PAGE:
Fuerst and Vaughn [14]proposed mechanisms of paraquat resistance as follows: reducing quantities of paraquat absorbed by leaf surface; reducing the efficiency of electron acceptation of paraquat, i.e. modification of photosystem I; increasing paraquat metabolic rate; increasing the enzymatic activities for free radical scavenging; and sequestration of paraquat. The first three mechanisms still need to be defined experimentally, however, the increase of enzymatic activities for free radical scavenging and sequestration of paraquat have been considered as the critical mechanisms for paraquat resistance [15].

A mutant pool of rice variety TNG67 contains more than 3000 mutants with many desirable traits were developed by sodium azide mutagenesis at the Taiwan Agricultural Research Institute [16]. In our previous study, two pure mutant lines, the paraquat tolerant 72 (T, Pq72) and susceptible 1192 (S, Pq1192), have been screened from this mutant pool [17], and the physiological mechanism study on the paraquat tolerance mutants revealed no difference in uptake, translocation, and metabolism of paraquat between T and S lines (C. S. Wang, unpublished data). However, the induction of enzymatic activities for free radical scavenging played a critical role in paraquat tolerance [15]. Therefore, it is interesting to explore the expression of genes encoding anti-oxidation related enzymes and the mutations induced by sodium azide. In this study, the inheritance of paraquat tolerance in rice mutant was studied based on the tolerance expression in F2 populations from the reciprocal crosses of Pq72 (T) and Pq1192 (S) pure lines.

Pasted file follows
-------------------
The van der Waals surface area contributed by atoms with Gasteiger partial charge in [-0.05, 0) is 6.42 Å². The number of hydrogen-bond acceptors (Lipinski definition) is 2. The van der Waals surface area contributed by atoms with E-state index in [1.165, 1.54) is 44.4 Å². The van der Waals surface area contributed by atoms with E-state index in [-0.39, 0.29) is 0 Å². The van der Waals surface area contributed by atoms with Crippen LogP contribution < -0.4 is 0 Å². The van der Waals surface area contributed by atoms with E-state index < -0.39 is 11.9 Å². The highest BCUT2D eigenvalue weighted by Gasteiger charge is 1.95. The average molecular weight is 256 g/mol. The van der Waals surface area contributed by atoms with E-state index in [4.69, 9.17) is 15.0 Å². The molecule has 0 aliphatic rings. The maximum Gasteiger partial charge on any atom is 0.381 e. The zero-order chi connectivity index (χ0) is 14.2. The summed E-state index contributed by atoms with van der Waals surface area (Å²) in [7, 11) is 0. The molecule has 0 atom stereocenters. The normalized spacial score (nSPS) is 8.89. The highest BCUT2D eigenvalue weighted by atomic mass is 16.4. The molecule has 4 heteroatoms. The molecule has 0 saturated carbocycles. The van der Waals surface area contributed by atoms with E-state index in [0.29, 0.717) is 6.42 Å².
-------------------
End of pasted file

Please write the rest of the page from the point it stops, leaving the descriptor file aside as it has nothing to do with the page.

2. Materials and Methods

2.1. Rice Materials

Six paraquat-susceptible (S) lines (No. 81, 802, 875, 948, 1081 and 1192) and 7 tolerant (T) lines (No. 72, 713, 881, 882, 883, 986 and 1067) have been selected from 1343 pure mutants at M7 generation from the mutant pool of TNG67 rice variety [17]. After further identification of paraquat tolerance was conducted for three selfed generations, two most stable pure lines, the tolerant 72 (T, Pq72) and susceptible 1192 (S, Pq1192), were confirmed in the M10 generation and selected as the materials for studying the inheritance of paraquat tolerance. The rice plants of parental and F1 generations used for inheritance analysis were transplanted into pots at the three-leaf (V3) stage and grown to 21 days in greenhouse for tolerance test. All rice plants of F2 populations used for inheritance analysis were grown in the paddy field according to traditional management.

2.2. Paraquat Treatment